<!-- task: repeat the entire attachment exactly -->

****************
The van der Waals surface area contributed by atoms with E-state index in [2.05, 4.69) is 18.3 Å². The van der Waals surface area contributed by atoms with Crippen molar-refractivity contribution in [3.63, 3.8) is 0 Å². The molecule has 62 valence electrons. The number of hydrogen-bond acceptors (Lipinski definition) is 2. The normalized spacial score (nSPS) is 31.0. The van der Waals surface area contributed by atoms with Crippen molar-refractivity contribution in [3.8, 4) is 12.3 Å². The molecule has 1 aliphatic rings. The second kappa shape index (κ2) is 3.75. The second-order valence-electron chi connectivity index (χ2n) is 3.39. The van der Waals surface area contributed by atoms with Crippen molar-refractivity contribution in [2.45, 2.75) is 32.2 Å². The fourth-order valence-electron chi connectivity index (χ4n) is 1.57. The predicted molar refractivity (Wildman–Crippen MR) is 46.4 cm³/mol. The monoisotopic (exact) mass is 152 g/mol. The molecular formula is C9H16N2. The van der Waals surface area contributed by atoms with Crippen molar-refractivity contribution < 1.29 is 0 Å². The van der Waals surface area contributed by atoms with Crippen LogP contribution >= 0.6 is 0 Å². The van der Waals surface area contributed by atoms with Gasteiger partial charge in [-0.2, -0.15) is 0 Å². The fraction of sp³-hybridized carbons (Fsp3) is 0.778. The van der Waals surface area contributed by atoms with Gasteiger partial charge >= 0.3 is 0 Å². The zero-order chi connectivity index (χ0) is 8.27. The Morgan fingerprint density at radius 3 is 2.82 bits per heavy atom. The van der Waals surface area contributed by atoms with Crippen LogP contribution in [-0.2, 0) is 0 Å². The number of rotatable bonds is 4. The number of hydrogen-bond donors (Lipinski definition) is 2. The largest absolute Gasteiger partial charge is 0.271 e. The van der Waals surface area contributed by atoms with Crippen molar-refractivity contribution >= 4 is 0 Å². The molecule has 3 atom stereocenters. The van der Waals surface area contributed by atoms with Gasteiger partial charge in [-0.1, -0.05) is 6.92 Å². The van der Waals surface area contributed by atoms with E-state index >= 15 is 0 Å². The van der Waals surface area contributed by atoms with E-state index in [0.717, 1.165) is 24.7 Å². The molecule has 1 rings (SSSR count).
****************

The van der Waals surface area contributed by atoms with E-state index in [2.05, 4.69) is 18.3 Å². The van der Waals surface area contributed by atoms with Crippen molar-refractivity contribution in [3.63, 3.8) is 0 Å². The molecule has 62 valence electrons. The number of hydrogen-bond acceptors (Lipinski definition) is 2. The normalized spacial score (nSPS) is 31.0. The van der Waals surface area contributed by atoms with Crippen molar-refractivity contribution in [3.8, 4) is 12.3 Å². The molecule has 1 aliphatic rings. The second kappa shape index (κ2) is 3.75. The second-order valence-electron chi connectivity index (χ2n) is 3.39. The van der Waals surface area contributed by atoms with Crippen molar-refractivity contribution in [2.45, 2.75) is 32.2 Å². The fourth-order valence-electron chi connectivity index (χ4n) is 1.57. The predicted molar refractivity (Wildman–Crippen MR) is 46.4 cm³/mol. The monoisotopic (exact) mass is 152 g/mol. The molecular formula is C9H16N2. The van der Waals surface area contributed by atoms with Crippen molar-refractivity contribution < 1.29 is 0 Å². The van der Waals surface area contributed by atoms with Crippen LogP contribution >= 0.6 is 0 Å². The van der Waals surface area contributed by atoms with Gasteiger partial charge in [-0.2, -0.15) is 0 Å². The fraction of sp³-hybridized carbons (Fsp3) is 0.778. The van der Waals surface area contributed by atoms with Gasteiger partial charge >= 0.3 is 0 Å². The zero-order chi connectivity index (χ0) is 8.27. The Morgan fingerprint density at radius 3 is 2.82 bits per heavy atom. The van der Waals surface area contributed by atoms with Crippen LogP contribution in [-0.2, 0) is 0 Å². The number of rotatable bonds is 4. The number of hydrogen-bond donors (Lipinski definition) is 2. The largest absolute Gasteiger partial charge is 0.271 e. The van der Waals surface area contributed by atoms with Crippen molar-refractivity contribution >= 4 is 0 Å². The molecule has 3 atom stereocenters. The van der Waals surface area contributed by atoms with Gasteiger partial charge in [-0.1, -0.05) is 6.92 Å². The van der Waals surface area contributed by atoms with E-state index >= 15 is 0 Å². The van der Waals surface area contributed by atoms with E-state index in [0.717, 1.165) is 24.7 Å². The molecule has 1 rings (SSSR count).